Why Does Using Personal Strengths at Work Increase Employee Engagement, Who Makes the Most Out of It, and How? By: Ilies, Remus; Liu, Yukun; Aw, Sherry; Las Heras, Mireia and Rofcanin, Yasin. 2024. Journal of Occupational Health Psychology. Vol. 29 Issue 2, p113-129.

Engaging in behaviors that take advantage of one’s personal strengths at work can promote employee flourishing in the workplace and mental health. Personal strengths use has thus gained increasing attention within occupational psychology and positive organizational scholarship. In this article, we first integrate work on personal strengths use with the latest developments in the job demands-resources theory (and its extensions) to develop a conceptual model explaining how and why personal strengths use on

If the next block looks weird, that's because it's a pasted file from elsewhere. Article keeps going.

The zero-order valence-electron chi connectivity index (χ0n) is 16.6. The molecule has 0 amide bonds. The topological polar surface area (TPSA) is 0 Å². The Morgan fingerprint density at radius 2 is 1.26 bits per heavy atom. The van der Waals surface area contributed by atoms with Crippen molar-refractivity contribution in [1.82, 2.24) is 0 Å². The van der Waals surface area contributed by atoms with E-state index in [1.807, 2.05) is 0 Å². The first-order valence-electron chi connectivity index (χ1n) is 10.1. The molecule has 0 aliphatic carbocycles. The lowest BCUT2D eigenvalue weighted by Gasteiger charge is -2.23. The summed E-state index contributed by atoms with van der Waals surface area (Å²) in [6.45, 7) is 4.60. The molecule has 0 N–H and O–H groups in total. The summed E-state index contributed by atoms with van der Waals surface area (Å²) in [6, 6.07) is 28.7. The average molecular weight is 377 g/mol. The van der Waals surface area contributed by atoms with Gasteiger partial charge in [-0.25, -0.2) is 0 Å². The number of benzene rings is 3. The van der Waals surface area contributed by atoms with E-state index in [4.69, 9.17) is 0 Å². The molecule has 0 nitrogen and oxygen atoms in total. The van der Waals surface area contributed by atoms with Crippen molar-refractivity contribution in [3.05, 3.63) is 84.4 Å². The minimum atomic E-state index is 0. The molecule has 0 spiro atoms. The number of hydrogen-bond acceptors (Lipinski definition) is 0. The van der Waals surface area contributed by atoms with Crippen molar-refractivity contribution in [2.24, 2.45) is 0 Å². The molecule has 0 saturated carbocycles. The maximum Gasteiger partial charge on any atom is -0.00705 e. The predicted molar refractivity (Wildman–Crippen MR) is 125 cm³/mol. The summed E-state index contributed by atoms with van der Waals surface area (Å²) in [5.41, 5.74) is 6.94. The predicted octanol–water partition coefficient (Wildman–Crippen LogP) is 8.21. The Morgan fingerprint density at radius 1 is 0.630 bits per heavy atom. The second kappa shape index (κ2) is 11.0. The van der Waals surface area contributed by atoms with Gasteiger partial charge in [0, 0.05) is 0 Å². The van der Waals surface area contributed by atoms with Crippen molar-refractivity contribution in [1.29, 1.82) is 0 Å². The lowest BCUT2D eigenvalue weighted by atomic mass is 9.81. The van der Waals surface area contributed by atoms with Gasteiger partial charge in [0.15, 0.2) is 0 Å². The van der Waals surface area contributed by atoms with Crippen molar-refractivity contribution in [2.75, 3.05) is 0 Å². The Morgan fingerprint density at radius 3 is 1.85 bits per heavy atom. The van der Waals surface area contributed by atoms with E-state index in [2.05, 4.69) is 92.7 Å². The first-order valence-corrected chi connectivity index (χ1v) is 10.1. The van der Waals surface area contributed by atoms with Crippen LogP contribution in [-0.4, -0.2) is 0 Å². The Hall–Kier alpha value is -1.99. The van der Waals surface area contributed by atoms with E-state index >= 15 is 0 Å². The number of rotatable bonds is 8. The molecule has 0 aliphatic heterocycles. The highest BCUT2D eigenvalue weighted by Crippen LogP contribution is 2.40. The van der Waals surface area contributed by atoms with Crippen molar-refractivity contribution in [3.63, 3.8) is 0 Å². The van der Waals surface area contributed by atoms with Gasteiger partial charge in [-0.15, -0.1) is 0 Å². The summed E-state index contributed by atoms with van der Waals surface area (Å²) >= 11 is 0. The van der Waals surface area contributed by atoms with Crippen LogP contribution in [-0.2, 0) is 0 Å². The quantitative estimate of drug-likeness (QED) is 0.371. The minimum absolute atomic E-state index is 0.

the job increases work engagement. Specifically, we propose that feelings of inspiration and meaningfulness explain the relationship between personal strengths use and work engagement. Second, we identify two mechanisms through which employees can amplify the benefits associated with personal strengths use at work; that is, we propose that the increased engagement associated with strengths use makes employees more likely to capitalize on the positive aspects of their work by engaging in work–family interpersonal capitalization and positive work reflection. Further, our model predicts that employees’ psychological capital moderates the effects of personal strengths use. We tested our theoretical predictions in a sample of 160 full-time employees who provided ratings that comprise a three-level data set (person, week, and day) comprising 943 matched weekly ratings and 2,787 daily ratings. Our hypotheses were largely supported by these data. Implications for theory, practice, and future research are discussed.